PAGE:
Cost, lack of education, lack of certified EHRs cited as factors for halfhearted embrace of state, federal programs.
California physicians don’t lack love for EHRs and other medical practice technology. But when it comes to meeting CMS’ meaningful use requirements to score financial EHR incentives, far fewer docs are on board.
A recently released report from California HealthCare Foundation, based on 5,384 California physicians who are eligible for Medicare or Medicaid EHR incentive payments, revealed that while 71 percent of respondents report having an EHR at their main practice location, only 30 percent can achieve 12 Stage 1 meaningful use objectives (the survey asked about the availability of functions needed to achieve eight of the 15 core meaningful use measures and four of the 10 menu objectives established by CMS).
Furthermore, the survey indicated that just 37 percent of physicians plan to apply for either Medi-Cal (which runs the state’s Medicaid program) or Medicare incentive program.
The study’s findings are a bit perplexing. It’s not like $44,000-plus in incentives is money to laugh at.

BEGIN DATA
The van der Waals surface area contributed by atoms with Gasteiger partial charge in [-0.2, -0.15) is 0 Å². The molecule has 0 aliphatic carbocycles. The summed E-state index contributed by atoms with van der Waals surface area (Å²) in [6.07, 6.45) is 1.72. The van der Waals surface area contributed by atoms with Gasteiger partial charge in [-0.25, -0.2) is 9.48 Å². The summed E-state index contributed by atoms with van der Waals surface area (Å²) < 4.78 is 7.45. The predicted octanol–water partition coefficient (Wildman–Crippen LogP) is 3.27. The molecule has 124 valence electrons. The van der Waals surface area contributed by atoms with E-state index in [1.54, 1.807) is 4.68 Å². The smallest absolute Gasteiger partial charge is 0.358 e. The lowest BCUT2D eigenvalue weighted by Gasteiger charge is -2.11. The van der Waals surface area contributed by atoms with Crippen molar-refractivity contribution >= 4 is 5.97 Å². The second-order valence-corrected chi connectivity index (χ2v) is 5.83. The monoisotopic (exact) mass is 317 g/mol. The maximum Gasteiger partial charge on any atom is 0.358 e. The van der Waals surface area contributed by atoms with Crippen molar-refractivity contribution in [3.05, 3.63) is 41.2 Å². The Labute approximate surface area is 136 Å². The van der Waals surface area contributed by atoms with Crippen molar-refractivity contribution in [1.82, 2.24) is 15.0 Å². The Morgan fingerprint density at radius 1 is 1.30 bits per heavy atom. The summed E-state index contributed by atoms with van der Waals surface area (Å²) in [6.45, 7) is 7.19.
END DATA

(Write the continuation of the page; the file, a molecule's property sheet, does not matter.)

Apparently, upfront costs are a bigger issue than one might think.
In a recent interview we did with Dorian Seamster, chief of health information services for CalHIPSO, one of three regional extension centers representing California practices, cost was cited as a big challenge for many physicians who want to adopt EHRs. As a result, the organization plans to contract with a number of cloud-based EHR providers in the near future, which offer monthly subscription plans in lieu of steep, fixed costs for hardware and software.
And for those practices who already purchased an EHR pre-meaningful use requirements, upgrading it so it’s certified isn’t necessarily a cheap endeavor. The cost can exceed $10,000, according to many physicians we’ve interviewed.
Researchers also suggest that more docs aren’t trying to score meaningful use incentive money because a lot of the EHRs available to them aren’t configured to meet core objectives. Rates of availability are lowest among physicians who work in solo practices, small partnerships, and community/public clinics, according to the study. Also, office-based physicians are less likely to have EHRs than hospital-based physicians, and rural physicians are less likely to have them than urban physicians.
Researchers suggested four courses of action to improve EHR incentive program buy-in, starting with making efforts to educate physicians about the eligibility criteria for Medi-Cal incentive payments and encouraging eligible physicians to apply.